In some embodiments, the waveform processor may be further configured to allow communication with other waveform processors in a cluster. For instance, the waveform processor may include a communication link for sending and/or receiving data from other instances of the waveform processor. In some embodiments, communication between waveform processors may be implemented by including one or more data fields in sequencer instructions that are shared or accessed by plural waveform processors. Communication with other waveform processors in a cluster may be implemented by importing and exporting values for these data fields. These data fields may be updated at any time, so that each core's operation on any waveform processor in a cluster may be changed as needed during run time. In some embodiments, none of the waveform processors within a cluster may be master to other slave waveform processors. Instead, each waveform processor can operate nearly independently of the other waveform processors, relying only on shared data field values from other waveform processors that may influence operation of an individual waveform processor. Because of this architecture, a waveform processor cluster is readily scalable. More waveform processors 300 may be added to address more quantum systems. For instance, each control link 120 in
By way of example, the following describes an illustrative experiment with a quantum system that may be executed by waveform processor 300.
The illustrative waveforms 400 represent two analog signals, where each signal is modulated to provide I and Q components. A first of the two analog signals in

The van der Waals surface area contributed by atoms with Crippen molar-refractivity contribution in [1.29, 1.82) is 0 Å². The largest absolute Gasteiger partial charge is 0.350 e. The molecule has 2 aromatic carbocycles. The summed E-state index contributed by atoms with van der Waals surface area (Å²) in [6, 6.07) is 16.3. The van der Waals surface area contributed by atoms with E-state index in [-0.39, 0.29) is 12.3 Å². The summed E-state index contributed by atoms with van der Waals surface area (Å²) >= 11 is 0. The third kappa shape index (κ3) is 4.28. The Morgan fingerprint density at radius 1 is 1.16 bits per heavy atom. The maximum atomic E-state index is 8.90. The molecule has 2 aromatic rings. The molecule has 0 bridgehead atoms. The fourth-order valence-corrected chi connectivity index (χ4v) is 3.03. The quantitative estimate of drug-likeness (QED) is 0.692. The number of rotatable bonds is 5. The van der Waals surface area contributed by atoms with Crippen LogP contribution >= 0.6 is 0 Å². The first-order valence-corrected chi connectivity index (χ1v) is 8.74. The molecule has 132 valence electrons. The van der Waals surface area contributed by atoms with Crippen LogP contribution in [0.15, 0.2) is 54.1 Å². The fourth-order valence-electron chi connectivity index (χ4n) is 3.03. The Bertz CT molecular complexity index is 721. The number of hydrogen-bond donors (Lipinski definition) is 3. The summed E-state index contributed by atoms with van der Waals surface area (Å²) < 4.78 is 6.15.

In the illustrative Power Rabi experiment, it is a goal to produce a Gaussian pulse over a range of amplitudes. As discussed above, the techniques described herein utilize base waveforms to reduce storage and to dynamically compute desired signals according to instructions executed by a sequencer. In
In the example of
Initially, master sequence instruction #1 will be executed by the master sequencer and, in the same clock cycle, analog sequence instruction #1 will be executed by the analog sequencer. The master sequencer instruction #1 is configured to supply values to the analog sequencer that allow the analog sequencer to manipulate a waveform to form an output signal. These supplied values, in the example of
Instruction #2 in the master sequence instructions 450 is included as a time window in which to measure the state of the qubit. Since the initial instruction #1 may produce the Gaussian pulse as shown in the instructions 450 and 460 (and a readout pulse, as not shown), in a subsequent time period the state of the qubit system may be measured. During this time, an instruction may be executed by the master sequencer but does not include manipulation of a waveform, as denoted by the label “no manipulation” in
It will be noted that the instructions depicted in
In some embodiments, master sequence instructions as shown in